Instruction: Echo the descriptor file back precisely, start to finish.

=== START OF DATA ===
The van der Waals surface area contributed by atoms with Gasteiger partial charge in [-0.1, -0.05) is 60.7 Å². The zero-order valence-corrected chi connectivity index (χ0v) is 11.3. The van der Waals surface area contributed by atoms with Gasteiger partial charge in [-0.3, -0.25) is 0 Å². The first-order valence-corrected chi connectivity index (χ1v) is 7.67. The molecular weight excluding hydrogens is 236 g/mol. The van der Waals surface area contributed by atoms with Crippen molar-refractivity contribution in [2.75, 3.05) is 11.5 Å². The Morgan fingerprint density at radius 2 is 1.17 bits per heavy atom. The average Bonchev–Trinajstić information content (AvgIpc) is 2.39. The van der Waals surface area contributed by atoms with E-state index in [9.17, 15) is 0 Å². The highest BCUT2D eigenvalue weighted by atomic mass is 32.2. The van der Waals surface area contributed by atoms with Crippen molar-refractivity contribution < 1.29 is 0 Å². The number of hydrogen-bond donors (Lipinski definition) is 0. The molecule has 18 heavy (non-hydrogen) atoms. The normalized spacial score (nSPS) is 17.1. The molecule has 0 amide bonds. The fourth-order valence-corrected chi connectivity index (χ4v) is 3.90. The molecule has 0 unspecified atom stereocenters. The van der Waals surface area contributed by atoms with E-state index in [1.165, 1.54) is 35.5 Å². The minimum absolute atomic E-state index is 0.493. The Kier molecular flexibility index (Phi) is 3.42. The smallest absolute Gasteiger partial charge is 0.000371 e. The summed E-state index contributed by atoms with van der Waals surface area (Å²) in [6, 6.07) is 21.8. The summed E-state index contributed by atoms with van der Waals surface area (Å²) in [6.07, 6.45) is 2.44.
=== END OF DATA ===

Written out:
The van der Waals surface area contributed by atoms with Gasteiger partial charge in [-0.1, -0.05) is 60.7 Å². The zero-order valence-corrected chi connectivity index (χ0v) is 11.3. The van der Waals surface area contributed by atoms with Gasteiger partial charge in [-0.3, -0.25) is 0 Å². The first-order valence-corrected chi connectivity index (χ1v) is 7.67. The molecular weight excluding hydrogens is 236 g/mol. The van der Waals surface area contributed by atoms with Crippen molar-refractivity contribution in [2.75, 3.05) is 11.5 Å². The Morgan fingerprint density at radius 2 is 1.17 bits per heavy atom. The average Bonchev–Trinajstić information content (AvgIpc) is 2.39. The van der Waals surface area contributed by atoms with E-state index in [9.17, 15) is 0 Å². The highest BCUT2D eigenvalue weighted by atomic mass is 32.2. The van der Waals surface area contributed by atoms with Crippen molar-refractivity contribution < 1.29 is 0 Å². The number of hydrogen-bond donors (Lipinski definition) is 0. The molecule has 18 heavy (non-hydrogen) atoms. The normalized spacial score (nSPS) is 17.1. The molecule has 0 amide bonds. The fourth-order valence-corrected chi connectivity index (χ4v) is 3.90. The molecule has 0 unspecified atom stereocenters. The van der Waals surface area contributed by atoms with E-state index in [1.165, 1.54) is 35.5 Å². The minimum absolute atomic E-state index is 0.493. The Kier molecular flexibility index (Phi) is 3.42. The smallest absolute Gasteiger partial charge is 0.000371 e. The summed E-state index contributed by atoms with van der Waals surface area (Å²) in [6, 6.07) is 21.8. The summed E-state index contributed by atoms with van der Waals surface area (Å²) in [6.07, 6.45) is 2.44.